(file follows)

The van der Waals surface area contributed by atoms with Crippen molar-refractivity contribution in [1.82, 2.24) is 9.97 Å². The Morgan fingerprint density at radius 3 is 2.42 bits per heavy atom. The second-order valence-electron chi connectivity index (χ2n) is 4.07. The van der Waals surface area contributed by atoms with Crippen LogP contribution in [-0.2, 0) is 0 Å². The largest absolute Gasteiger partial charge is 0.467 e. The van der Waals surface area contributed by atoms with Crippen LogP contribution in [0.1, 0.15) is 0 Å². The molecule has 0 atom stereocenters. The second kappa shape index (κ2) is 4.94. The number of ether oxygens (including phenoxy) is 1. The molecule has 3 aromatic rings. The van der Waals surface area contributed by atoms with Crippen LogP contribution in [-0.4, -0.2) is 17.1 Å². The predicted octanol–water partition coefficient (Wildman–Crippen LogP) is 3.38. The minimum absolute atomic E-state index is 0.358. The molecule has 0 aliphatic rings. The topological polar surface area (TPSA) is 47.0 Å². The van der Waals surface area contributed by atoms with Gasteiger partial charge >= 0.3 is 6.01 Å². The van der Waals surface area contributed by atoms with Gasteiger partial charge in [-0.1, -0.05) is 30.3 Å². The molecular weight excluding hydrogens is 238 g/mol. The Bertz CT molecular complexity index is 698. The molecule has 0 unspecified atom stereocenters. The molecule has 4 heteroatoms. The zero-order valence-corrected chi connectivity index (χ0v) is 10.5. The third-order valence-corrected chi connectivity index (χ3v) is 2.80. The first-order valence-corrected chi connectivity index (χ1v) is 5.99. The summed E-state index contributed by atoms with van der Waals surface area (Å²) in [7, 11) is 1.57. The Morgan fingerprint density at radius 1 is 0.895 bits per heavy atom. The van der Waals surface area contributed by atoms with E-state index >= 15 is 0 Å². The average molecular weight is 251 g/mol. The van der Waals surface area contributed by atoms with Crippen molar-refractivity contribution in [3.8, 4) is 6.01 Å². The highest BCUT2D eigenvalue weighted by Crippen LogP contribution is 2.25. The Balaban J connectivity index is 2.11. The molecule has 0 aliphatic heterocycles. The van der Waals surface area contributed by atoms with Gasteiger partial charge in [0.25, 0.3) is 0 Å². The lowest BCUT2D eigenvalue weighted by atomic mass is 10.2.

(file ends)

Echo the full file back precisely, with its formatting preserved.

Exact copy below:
The van der Waals surface area contributed by atoms with Crippen molar-refractivity contribution in [1.82, 2.24) is 9.97 Å². The Morgan fingerprint density at radius 3 is 2.42 bits per heavy atom. The second-order valence-electron chi connectivity index (χ2n) is 4.07. The van der Waals surface area contributed by atoms with Crippen LogP contribution in [-0.2, 0) is 0 Å². The largest absolute Gasteiger partial charge is 0.467 e. The van der Waals surface area contributed by atoms with Crippen LogP contribution in [0.1, 0.15) is 0 Å². The molecule has 0 atom stereocenters. The second kappa shape index (κ2) is 4.94. The number of ether oxygens (including phenoxy) is 1. The molecule has 3 aromatic rings. The van der Waals surface area contributed by atoms with Crippen LogP contribution in [-0.4, -0.2) is 17.1 Å². The predicted octanol–water partition coefficient (Wildman–Crippen LogP) is 3.38. The minimum absolute atomic E-state index is 0.358. The molecule has 0 aliphatic rings. The topological polar surface area (TPSA) is 47.0 Å². The van der Waals surface area contributed by atoms with Gasteiger partial charge >= 0.3 is 6.01 Å². The van der Waals surface area contributed by atoms with Gasteiger partial charge in [-0.1, -0.05) is 30.3 Å². The molecular weight excluding hydrogens is 238 g/mol. The Bertz CT molecular complexity index is 698. The molecule has 0 unspecified atom stereocenters. The molecule has 4 heteroatoms. The zero-order valence-corrected chi connectivity index (χ0v) is 10.5. The third-order valence-corrected chi connectivity index (χ3v) is 2.80. The first-order valence-corrected chi connectivity index (χ1v) is 5.99. The summed E-state index contributed by atoms with van der Waals surface area (Å²) in [7, 11) is 1.57. The Morgan fingerprint density at radius 1 is 0.895 bits per heavy atom. The van der Waals surface area contributed by atoms with E-state index >= 15 is 0 Å². The average molecular weight is 251 g/mol. The van der Waals surface area contributed by atoms with Crippen molar-refractivity contribution in [3.8, 4) is 6.01 Å². The highest BCUT2D eigenvalue weighted by Crippen LogP contribution is 2.25. The Balaban J connectivity index is 2.11. The molecule has 0 aliphatic heterocycles. The van der Waals surface area contributed by atoms with Gasteiger partial charge in [0.25, 0.3) is 0 Å². The lowest BCUT2D eigenvalue weighted by atomic mass is 10.2.